(Image via The Pittsburgh Current/Adobe Stock)
Pennsylvania’s highest court has thrown out a challenge, filed by a mixed group of business owners and a state House hopeful, that sought to overturn Gov. Tom Wolf’s business shutdown order, finding that the Democratic administration did not overstep its constitutional authority when it shuttered thousands of non-“life-sustaining” businesses statewide last month.
The decision, issued late Monday afternoon, came as the Republican-controlled House geared up for likely votes on Tuesday on bills to force the reopening of Pennsylvania businesses that have been closed because of the pandemic. GOP lawmakers have argued that Wolf has overstepped his executive authority.
In a 51-page opinion, Justice Chrstine Donohue writes that Wolf’s executive order authorizing the shutdown “results in only a temporary loss of the use of the Petitioners’ business premises, and the Governor’s reason for imposing said restrictions on the use of their property, namely to protect the lives and health of millions of Pennsylvania citizens, undoubtedly constitutes a classic example of the use of the police power to ‘protect the lives, health, morals, comfort, and general welfare of the people.'”
Donohue, joined by Justices Max Baer, Debra Todd and David Wecht, rejected a series of constitutional challenges brought by Pennsylvania House candidate Danny DeVito, who’s challenging Democratic Rep Anita Astorino Kulik in Allegheny County’s 45th House District; Northampton County real estate agent Kathy Gregory, and the operators of Blueberry Hill Golf Course in Russell, Warren County.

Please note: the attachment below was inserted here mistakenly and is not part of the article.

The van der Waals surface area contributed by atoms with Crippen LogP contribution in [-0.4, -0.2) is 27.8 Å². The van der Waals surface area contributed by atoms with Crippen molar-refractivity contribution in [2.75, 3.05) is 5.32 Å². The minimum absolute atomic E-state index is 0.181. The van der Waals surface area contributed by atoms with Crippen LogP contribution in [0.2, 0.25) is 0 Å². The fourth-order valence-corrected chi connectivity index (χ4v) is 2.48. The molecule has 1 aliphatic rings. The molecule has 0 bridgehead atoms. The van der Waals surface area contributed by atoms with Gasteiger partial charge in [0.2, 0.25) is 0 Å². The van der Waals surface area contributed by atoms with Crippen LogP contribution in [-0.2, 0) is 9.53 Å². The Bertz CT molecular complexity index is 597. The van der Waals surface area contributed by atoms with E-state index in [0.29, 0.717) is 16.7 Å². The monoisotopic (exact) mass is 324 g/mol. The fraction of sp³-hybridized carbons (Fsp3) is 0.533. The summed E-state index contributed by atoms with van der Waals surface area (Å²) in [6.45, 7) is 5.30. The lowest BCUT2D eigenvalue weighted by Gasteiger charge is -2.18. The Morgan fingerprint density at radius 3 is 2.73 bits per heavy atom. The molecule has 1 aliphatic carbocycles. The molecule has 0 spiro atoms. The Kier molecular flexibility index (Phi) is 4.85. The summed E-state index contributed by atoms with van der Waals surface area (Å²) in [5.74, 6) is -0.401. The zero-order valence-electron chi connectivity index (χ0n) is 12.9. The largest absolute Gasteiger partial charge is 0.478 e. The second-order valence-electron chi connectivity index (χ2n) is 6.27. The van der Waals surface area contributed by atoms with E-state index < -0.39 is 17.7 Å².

Wolf and state Health Secretary Dr. Rachel Levine are named as the defendants in the filing.
The plaintiffs filed suit on March 24, asking the high court to use its emergency powers to immediately hear their case, claiming, among other things, that Wolf’s executive order violated their due process, equal protection and free speech rights.
The free speech specifically pertained to DeVito who charged his speech was being suppressed because his campaign office was deemed non-essential, while Kulik’s was allowed to remain open. Wolf’s order, the majority wrote “does not place a restriction on supporters of DeVito Committee to assemble with each other and speak to each other, it only forecloses doing so in the physical campaign office.”
DeVito made also made an equal protection claim, arguing that if his office was to be shuttered, then Kulik’s should be as well. The court disagreed, saying that when elected officials such as Kulik “use their district offices, they do so as government officials, not as candidates. Indeed, it is a crime for public officials to use public resources – including taxpayer funded offices, staff, or equipment—to run for reelection.”
The high court similarly rejected a due process argument, finding that the administration’s waiver process provided an avenue to appeal the misclassification of businesses that were impacted by the order.
Chief Justice Thomas Saylor filed a concurring and dissenting opinion, he was joined Justices Kevin Dougherty and Sallie Updike Mundy.
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